Laurita gently took an angel in each hand and Miguel lifted her so she could place one on either side of Nuestra Señora. Done, Laurita came and sat by me. Now, in perfect unison, Elena lifted one candle, Miguel the other and held their flames under the Angels’ extended wings. The delicate, dried fronds flared up, then died just as swiftly leaving only glowing embers. Two puffs of gentle smoke drifted across Nuestra Señora’s face. The smoke cleared, and sweetness filled the air.
Laurita watched, entranced. Now two, singed, wingless figures bowed in reverence on either side of the Virgin and Child.
“Tell our guest what has occurred, Laurita.”
“Now the angels look like ordinary people,” Laurita explained. “You might pass them on the path without recognising them as angels. That’s why we have to show respect. Anyone you meet – anyone — could be an angel who has sacrificed her wings to remain down here with us.”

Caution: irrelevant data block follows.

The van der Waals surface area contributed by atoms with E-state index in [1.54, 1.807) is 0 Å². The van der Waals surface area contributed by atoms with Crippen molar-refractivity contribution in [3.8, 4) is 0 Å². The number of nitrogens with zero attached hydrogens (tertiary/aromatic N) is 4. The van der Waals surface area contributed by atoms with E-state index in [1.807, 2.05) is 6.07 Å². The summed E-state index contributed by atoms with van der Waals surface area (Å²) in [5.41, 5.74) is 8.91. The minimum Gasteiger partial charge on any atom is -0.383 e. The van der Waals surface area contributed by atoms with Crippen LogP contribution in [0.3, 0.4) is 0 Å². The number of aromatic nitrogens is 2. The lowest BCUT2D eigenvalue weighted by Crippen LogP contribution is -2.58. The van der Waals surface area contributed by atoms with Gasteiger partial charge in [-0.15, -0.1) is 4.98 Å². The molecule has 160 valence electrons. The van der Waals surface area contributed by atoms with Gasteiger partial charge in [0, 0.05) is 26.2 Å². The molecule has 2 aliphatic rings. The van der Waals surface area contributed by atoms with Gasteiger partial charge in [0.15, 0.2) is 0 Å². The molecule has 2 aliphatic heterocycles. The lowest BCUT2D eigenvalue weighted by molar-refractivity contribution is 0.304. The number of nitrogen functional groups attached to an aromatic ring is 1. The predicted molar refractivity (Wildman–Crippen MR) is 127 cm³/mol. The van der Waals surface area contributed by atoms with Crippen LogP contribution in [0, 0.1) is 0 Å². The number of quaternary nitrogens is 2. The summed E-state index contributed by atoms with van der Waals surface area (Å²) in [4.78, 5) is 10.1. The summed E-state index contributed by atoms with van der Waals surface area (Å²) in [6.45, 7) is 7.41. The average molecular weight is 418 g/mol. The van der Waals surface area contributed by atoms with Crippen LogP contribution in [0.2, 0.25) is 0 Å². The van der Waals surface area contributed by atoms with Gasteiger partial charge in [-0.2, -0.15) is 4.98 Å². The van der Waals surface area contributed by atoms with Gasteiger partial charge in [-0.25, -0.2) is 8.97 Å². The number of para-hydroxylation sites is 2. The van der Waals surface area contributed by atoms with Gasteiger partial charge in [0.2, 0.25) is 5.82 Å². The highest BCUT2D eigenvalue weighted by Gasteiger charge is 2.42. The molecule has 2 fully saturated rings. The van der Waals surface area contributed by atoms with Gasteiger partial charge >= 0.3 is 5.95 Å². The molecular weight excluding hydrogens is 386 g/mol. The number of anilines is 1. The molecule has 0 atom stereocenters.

With Laurita and her parents, I sat contemplating the print torn from a magazine. But now I knew it for what it was — an icon inspired by unadulterated faith.
“Now my Papá will light the request,” Laurita whispered.
Miguel lit the third candle. All three bowed their heads. I too.
“Our Father,” Miguel asked simply, “give us the capacity we need for the burdens ahead. Amen.”
As I walked back under the stars, I humbly marvelled at the true believer who asks not for favours or fortune, property or plenty, but only for the capacities necessary to work hard, live patiently, give birth safely and to love and respect.
Laurita’s Papá indeed invites angels into their lives.
A Tenerife con Cariño and its English edition Fortunate Isle, a Memoir of Tenerife, contain many, many more stories and photographs of Tenerife and its people in the early 1960s. Both can be ordered from all good booksellers and from Amazon.